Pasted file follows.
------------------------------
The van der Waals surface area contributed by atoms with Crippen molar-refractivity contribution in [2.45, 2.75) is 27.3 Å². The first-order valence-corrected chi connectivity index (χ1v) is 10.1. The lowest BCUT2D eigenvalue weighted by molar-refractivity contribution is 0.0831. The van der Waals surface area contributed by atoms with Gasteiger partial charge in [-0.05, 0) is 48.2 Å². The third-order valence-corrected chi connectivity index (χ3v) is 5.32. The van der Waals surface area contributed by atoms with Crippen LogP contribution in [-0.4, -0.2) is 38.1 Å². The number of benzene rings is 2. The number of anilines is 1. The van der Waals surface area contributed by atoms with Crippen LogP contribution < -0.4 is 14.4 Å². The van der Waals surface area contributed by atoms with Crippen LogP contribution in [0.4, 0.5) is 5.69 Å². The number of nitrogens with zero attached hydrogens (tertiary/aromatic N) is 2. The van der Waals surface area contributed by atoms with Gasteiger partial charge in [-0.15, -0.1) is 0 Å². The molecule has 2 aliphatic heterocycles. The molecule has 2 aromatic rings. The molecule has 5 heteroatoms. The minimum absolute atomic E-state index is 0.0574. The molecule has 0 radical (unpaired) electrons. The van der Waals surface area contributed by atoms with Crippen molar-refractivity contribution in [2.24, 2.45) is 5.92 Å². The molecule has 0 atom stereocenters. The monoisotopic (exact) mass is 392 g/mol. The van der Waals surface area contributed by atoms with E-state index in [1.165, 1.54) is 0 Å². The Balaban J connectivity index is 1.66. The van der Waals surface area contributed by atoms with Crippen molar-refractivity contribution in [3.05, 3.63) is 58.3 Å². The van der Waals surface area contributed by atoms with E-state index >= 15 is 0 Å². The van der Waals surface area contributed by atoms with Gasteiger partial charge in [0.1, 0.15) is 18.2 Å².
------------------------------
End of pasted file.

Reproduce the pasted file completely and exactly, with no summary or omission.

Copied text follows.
The van der Waals surface area contributed by atoms with Crippen molar-refractivity contribution in [2.45, 2.75) is 27.3 Å². The first-order valence-corrected chi connectivity index (χ1v) is 10.1. The lowest BCUT2D eigenvalue weighted by molar-refractivity contribution is 0.0831. The van der Waals surface area contributed by atoms with Gasteiger partial charge in [-0.05, 0) is 48.2 Å². The third-order valence-corrected chi connectivity index (χ3v) is 5.32. The van der Waals surface area contributed by atoms with Crippen LogP contribution in [-0.4, -0.2) is 38.1 Å². The number of benzene rings is 2. The number of anilines is 1. The van der Waals surface area contributed by atoms with Crippen LogP contribution < -0.4 is 14.4 Å². The van der Waals surface area contributed by atoms with Crippen LogP contribution in [0.4, 0.5) is 5.69 Å². The number of nitrogens with zero attached hydrogens (tertiary/aromatic N) is 2. The van der Waals surface area contributed by atoms with Gasteiger partial charge in [-0.15, -0.1) is 0 Å². The molecule has 2 aliphatic heterocycles. The molecule has 2 aromatic rings. The molecule has 5 heteroatoms. The minimum absolute atomic E-state index is 0.0574. The molecule has 0 radical (unpaired) electrons. The van der Waals surface area contributed by atoms with Crippen molar-refractivity contribution in [2.24, 2.45) is 5.92 Å². The molecule has 0 atom stereocenters. The monoisotopic (exact) mass is 392 g/mol. The van der Waals surface area contributed by atoms with E-state index in [1.165, 1.54) is 0 Å². The Balaban J connectivity index is 1.66. The van der Waals surface area contributed by atoms with Crippen molar-refractivity contribution in [3.05, 3.63) is 58.3 Å². The van der Waals surface area contributed by atoms with E-state index >= 15 is 0 Å². The van der Waals surface area contributed by atoms with Gasteiger partial charge in [0.1, 0.15) is 18.2 Å².